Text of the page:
Big changes lie just ahead at the elegant downtown St. Paul library that recently acquired the good name George Latimer. On Oct. 5, it will close for about eight weeks of remodeling to make the interior of the 98-year-old Italianate palace better suited to its 21st-century role.

Today, libraries are not primarily repositories of books. They are centers for learning for all comers, employing a rich variety of learning tools.

Regrettably, on Oct. 2, a leader in advancing that idea will step down. Kit Hadley is retiring as director of the St. Paul Public Library after six fruitful years. Hadley’s credits also include eight years as head of the Minnesota Housing Finance Agency and four years as director of the Minneapolis Public Library. At the latter post, she was instrumental in executing a merger with the Hennepin County Library that averted the otherwise-likely downsizing and closure of one or more Minneapolis branches.

Hadley’s service in St. Paul did not require a similar rescue mission. But the facilities she found in 2009 were showing their age. They were designed for a day when learning typically meant acquiring and quietly reading books. Libraries aren’t quiet anymore, and books, while still important, aren’t as dominant.

On Hadley’s watch, the system’s physical spaces were transformed. Complete renovations were made at Highland Park and Sun Ray. Less sweeping adaptations came to Merriam Park, Rice Street, Rondo, St. Anthony Park, Hayden Heights and West Seventh. In various places, flexible individual study rooms and community meeting rooms were added. Children’s spaces were redesigned for interactive storytelling and creative play. Seating was configured to allow patrons to use and recharge their electronic devices. Computers were positioned for easy access to staffers who can coach patrons on their use. Materials handling was automated.

Hadley also helped engineer a new blend of services — libraries plus parks — at Arlington Hills Community Center. It offers a major asset to its working-class neighborhood — an after-work place where people can come to stretch both their muscles and their minds and to connect with each other.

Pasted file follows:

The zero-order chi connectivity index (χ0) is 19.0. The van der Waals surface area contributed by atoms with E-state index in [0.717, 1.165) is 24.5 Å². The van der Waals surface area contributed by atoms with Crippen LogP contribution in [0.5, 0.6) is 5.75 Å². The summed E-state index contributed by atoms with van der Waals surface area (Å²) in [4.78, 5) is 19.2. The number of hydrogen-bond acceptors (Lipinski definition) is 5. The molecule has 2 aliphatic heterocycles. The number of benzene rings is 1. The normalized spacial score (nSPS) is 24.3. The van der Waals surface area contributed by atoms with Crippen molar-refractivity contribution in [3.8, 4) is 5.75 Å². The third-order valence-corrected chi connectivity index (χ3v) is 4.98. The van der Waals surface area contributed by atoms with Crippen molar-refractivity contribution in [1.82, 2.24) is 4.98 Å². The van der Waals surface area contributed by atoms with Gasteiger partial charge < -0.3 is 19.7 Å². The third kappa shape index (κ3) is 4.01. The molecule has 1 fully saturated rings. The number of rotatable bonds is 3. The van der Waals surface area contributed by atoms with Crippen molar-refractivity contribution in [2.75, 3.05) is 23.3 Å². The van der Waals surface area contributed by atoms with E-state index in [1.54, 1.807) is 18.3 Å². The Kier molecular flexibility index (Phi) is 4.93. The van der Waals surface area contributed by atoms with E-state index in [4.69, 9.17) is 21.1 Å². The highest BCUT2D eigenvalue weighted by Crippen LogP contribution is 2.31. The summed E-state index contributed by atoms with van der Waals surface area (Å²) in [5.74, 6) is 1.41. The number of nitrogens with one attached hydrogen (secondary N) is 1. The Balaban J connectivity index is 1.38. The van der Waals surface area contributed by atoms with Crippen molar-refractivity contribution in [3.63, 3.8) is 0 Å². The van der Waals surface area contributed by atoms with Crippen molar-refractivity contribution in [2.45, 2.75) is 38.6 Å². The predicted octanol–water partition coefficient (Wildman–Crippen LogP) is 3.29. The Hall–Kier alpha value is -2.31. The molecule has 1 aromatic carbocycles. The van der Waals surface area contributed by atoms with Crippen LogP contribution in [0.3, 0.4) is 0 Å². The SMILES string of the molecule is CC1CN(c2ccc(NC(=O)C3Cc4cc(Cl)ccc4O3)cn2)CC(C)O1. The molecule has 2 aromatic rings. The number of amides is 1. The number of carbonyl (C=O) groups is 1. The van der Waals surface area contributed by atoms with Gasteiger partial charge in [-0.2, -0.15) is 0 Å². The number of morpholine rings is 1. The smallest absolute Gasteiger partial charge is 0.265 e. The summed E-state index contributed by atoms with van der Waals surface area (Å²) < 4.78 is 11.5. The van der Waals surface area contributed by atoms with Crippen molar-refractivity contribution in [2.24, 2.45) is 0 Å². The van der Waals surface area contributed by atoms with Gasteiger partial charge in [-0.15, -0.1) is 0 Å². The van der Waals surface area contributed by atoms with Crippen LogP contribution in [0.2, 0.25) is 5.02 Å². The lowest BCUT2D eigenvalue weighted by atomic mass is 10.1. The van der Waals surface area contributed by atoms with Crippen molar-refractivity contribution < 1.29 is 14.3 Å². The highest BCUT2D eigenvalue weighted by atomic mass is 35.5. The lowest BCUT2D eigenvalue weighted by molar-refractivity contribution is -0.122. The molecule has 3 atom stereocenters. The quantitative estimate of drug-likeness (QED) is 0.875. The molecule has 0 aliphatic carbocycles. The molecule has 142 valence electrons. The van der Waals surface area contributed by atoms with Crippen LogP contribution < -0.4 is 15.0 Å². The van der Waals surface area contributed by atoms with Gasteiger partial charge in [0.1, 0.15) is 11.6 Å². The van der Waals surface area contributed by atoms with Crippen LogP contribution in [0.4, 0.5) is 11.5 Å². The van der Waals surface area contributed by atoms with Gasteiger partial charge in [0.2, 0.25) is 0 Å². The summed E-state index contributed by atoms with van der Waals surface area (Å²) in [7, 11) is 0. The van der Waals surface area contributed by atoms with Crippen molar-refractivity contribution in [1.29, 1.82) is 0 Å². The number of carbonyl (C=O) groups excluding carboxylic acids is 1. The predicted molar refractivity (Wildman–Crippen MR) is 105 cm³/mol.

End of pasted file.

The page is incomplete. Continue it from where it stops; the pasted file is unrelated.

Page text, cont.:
When work is completed late this year at George Latimer Central Library, Hadley said, the renewal of the St. Paul system’s physical plant for the modern era will be complete. For that, she credits both St. Paul taxpayers and the generosity of donors to the Friends of the St. Paul Public Library, whose capital campaign has raised more than $7 million.

Another transformation — in public understanding — ought to come in its wake. Those who think that the online revolution has made public libraries obsolete are missing the fact that libraries have always been, first and foremost, about learning. They are needed — and used — more than ever.

“Books have always been a tool of learning, but even 100 years ago, they weren’t our only tool,” Hadley told an editorial writer last week. “It’s been learning for the sake of citizenship, enjoyment, job and career advancement, enrichment, exploration, entrepreneurship. Everything is changing about how we deliver on that business, everything, everything. But our underlying purpose is very enduring. It’s one of the reasons I find libraries so interesting.” Her passion for that purpose is one of the reasons Hadley will be missed.